On Thursday, July 28, the Senate Committee on Health, Education, Labor, and Pensions held a hearing to discuss the upcoming PDUFA and MDUFA reauthorizations. Margaret Hamburg, Commissioner of the FDA, was the witness featured during the hearing. The opening statements made by the Chair and Ranking Member emphasized the importance of user fees and the consequences if they are not reauthorized.
During her opening statement, Hamburg summarized her detailed 30-page written testimony outlining the history and challenges to PDUFA and MDUFA, as well as actions the FDA has taken to address some of the more substantial problems facing the medical device approval process, particularly delays in approval time. Hamburg mentioned during her oral testimony that the FDA and industry share responsibility for these delays, and the FDA has identified and is working to fix several of the issues they found during an internal review of the medical device process. She acknowledged later in the hearing that some of the delays medical device manufacturers in particular face are actually a result of reviewers inappropriately stopping reviews to request unnecessary information, which was the driving force behind a recent reviewer training program.
A great deal of the question and answer period focused on issues of innovation, globalization, and the comparison of U.S. and European approval processes and review times. Hamburg was also asked by Chairman Harkin about regulatory science at the FDA. She noted that the current system is not adequately harnessing advancements in science, and if a new era of personalized medicine is going to be ushered in anytime soon, a strong regulatory science framework is crucial to keeping up with the influx of new drugs that could come as a result. She was also questioned as to their feeling about the IOM report to be released July 29, 2011, with recommendations regarding the 510k process. Hamburg said she does not know what the report will say, but said the FDA will take the recommendations into consideration and any policy changes that may come as a result of the IOM report will be transparent and open to public comment.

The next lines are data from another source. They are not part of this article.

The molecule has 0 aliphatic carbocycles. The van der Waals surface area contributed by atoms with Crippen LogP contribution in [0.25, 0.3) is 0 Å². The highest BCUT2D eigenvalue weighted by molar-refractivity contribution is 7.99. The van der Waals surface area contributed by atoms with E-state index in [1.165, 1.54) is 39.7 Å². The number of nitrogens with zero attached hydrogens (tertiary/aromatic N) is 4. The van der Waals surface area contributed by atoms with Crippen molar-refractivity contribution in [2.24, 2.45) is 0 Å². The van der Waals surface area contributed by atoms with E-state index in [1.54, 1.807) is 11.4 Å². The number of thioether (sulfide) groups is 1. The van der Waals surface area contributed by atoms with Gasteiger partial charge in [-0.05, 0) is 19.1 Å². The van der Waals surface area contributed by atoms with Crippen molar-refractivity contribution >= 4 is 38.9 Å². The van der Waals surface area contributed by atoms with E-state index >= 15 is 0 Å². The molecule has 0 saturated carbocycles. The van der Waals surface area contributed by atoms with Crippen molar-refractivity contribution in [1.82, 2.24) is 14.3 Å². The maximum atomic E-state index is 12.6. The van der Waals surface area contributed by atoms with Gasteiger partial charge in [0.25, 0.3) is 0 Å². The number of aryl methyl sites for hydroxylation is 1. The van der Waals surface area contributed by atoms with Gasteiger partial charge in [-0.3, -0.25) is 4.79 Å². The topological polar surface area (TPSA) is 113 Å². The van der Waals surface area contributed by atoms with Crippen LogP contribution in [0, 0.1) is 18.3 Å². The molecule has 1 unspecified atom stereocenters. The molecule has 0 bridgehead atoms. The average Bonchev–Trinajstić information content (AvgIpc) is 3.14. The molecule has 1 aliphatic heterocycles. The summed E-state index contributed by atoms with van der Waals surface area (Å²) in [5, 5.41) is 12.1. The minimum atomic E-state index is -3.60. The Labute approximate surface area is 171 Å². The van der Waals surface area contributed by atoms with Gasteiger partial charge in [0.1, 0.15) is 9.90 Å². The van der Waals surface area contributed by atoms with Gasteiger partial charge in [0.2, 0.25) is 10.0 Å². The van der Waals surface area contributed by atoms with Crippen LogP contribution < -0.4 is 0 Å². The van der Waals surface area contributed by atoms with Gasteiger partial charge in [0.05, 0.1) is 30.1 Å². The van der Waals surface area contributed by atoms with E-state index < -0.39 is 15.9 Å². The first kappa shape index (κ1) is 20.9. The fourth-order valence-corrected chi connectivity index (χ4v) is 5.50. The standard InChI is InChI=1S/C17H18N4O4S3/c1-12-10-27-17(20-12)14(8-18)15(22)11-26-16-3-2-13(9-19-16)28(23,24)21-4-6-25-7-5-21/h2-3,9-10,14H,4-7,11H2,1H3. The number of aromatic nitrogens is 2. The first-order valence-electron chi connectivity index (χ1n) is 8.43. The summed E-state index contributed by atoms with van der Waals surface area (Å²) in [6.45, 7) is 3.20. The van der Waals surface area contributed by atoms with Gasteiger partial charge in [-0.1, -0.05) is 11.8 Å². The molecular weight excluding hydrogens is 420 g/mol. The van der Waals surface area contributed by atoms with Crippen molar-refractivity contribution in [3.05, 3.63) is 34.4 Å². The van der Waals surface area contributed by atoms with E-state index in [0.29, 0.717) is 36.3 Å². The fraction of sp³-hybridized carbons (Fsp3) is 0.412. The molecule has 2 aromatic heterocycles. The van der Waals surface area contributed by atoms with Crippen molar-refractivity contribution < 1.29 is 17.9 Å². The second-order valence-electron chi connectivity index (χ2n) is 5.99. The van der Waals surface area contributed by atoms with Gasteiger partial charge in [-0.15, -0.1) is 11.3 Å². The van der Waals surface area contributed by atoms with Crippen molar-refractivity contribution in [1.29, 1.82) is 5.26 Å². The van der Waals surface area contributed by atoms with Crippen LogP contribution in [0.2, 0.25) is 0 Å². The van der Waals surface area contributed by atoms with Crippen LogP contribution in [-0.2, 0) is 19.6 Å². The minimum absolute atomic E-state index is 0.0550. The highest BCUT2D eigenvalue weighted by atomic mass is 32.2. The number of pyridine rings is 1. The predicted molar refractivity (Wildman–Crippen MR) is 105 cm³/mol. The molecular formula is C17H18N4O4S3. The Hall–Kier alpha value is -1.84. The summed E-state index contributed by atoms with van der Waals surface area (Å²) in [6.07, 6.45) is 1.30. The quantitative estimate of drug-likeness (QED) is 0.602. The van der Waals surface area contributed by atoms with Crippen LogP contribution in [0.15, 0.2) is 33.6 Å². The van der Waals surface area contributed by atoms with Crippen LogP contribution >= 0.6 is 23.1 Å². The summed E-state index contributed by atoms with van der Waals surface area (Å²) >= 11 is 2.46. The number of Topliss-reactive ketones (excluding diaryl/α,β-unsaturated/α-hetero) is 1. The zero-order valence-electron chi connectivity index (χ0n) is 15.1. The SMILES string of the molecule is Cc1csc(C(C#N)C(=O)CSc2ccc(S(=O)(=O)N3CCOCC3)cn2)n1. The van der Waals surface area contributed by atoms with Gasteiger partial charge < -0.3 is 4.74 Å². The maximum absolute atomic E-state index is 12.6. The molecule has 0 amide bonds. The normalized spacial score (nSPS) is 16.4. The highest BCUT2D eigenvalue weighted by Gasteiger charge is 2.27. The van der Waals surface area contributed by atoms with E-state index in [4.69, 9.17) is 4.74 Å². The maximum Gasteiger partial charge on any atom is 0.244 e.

Hamburg repeated throughout the hearing that the she feels the reauthorization of both PDUFA and MDUFA provide great opportunities to make significant strides and changes to the process to make it more consistent and streamlined for industry and the FDA.
Senator Burr was very critical of the effectiveness of PDUFA and repeatedly grilled Hamburg about supposed changes made to statutory language passed in FDAMA without Congressional approval; threatened to delay reauthorization if the proposed PDUFA agreement does not meet Congressional standards; and supported including a system in the reauthorization to measure approval times in relation to increases in funding.